An Unlevel Playing Field:
The Reality of Poverty for Rural Students
With a nearly 20% poverty rate among Arizona children, families often rely on their local public school in ways beyond providing a quality education. As a result, teachers must ensure basic needs such as nutrition and safety are met before focusing on academics. This piece focuses on students in poverty. Read our 8-part series to learn how teachers are managing as first responders to child poverty and why increased education funding is necessary to meet this crisis. Read our last piece titled Urgent Needs of Preschoolers in Poverty.
National Board Certified Teacher
High School English
Sierra Vista, AZ
When I got my first teaching job in Southern Arizona, I was confident in my ability to work with children in poverty having been trained on teaching in the inner city. But I was wrong. Rural poverty looks nothing like urban poverty, and the experiences of children in our rural communities are often invisible to policymakers.
Arizona Students Living in Rural Poverty
Rural poverty is Genevieve, whose family of 8 lived in a trailer park that abutted a portable toilet company, rows of toilets encased in blue boxes, that stretched from her front door into the desert. Genevieve didn’t have a washing machine, so each week, she quietly passed me a bag of laundry which I made sure was clean each week.
Rural poverty means long, hot summers in trailers, with nothing to do except stare at a screen. In rural areas there are no malls or libraries, and no refuge beyond a long dusty walk. Kelly wrote an essay about drunk mothers forgetting to buy cereal, and the long walks she took on hot, dusty roads in an Arizona summer to buy a few groceries for siblings
The Effects of Poverty on Grocery Shopping
Rural poverty is grocery shopping at Circle K where fresh fruit, with its colors and textures is unheard of. It is a field trip that ended at a Sweet Tomatoes restaurant in Tucson, and watching bewildered high school students see leafy green vegetables and colorful crunchy squares for the first time. It is girls telling me they have never eaten a fresh peach when I brought a bag from a neighbor’s tree.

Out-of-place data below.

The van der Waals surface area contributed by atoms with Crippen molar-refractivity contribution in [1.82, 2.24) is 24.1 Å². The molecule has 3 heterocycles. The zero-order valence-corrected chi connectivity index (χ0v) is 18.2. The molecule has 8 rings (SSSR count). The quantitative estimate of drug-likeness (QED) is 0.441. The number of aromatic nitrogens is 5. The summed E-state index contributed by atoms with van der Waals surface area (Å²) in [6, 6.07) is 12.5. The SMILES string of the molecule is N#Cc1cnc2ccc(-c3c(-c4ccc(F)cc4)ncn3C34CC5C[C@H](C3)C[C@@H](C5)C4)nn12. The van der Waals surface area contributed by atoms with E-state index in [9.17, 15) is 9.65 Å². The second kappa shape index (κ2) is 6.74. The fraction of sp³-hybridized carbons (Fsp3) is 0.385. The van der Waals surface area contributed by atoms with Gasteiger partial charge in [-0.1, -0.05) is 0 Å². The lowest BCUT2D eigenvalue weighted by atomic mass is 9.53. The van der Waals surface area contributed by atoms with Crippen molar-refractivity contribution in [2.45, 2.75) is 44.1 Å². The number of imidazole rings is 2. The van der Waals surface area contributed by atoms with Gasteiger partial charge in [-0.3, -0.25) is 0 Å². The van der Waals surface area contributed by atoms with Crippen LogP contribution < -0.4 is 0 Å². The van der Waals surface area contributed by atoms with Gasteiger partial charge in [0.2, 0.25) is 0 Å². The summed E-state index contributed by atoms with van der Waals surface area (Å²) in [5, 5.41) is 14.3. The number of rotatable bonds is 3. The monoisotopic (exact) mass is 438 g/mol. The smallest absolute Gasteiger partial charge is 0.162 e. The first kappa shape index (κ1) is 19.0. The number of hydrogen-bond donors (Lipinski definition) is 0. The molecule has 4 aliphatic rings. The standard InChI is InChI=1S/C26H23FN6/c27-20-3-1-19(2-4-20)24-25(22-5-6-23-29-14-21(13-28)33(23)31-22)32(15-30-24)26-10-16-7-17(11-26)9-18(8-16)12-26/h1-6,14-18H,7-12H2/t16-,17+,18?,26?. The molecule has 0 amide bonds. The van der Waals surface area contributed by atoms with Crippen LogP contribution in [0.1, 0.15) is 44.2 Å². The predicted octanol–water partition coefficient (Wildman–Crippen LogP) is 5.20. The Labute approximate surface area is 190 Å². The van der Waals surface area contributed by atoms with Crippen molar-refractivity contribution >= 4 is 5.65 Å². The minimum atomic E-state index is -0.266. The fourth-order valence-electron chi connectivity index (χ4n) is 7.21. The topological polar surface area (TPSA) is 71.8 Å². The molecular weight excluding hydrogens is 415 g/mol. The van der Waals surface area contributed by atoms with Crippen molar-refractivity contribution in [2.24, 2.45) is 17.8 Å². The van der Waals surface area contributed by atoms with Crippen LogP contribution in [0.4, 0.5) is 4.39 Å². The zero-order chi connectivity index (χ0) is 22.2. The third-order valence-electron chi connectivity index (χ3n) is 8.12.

Rural poverty is Santiago, who after being placed in his eighth foster home, came to my 9th grade English class. He surreptitiously eyed a tangerine leftover from my lunch on my desk and asked if he could have it. I agreed, and weeks after struggling to manage Santiago’s oftentimes violent outbursts, I had a realization! Santiago spent the rest of that school year working in my English class for a piece of fresh fruit at the end of the hour — tangerines, apples, even peaches were our currency. He worked hard, and I, in turn, provided him a piece of fruit each day.
Public schools are the center of rural communities, and lawmakers need to fund our rural schools instead of eroding our center.
These stories were collected by Save Our Schools Arizona and printed previously as part of a project series with AZ Central. All stories are true, but names of students have been changed to protect privacy.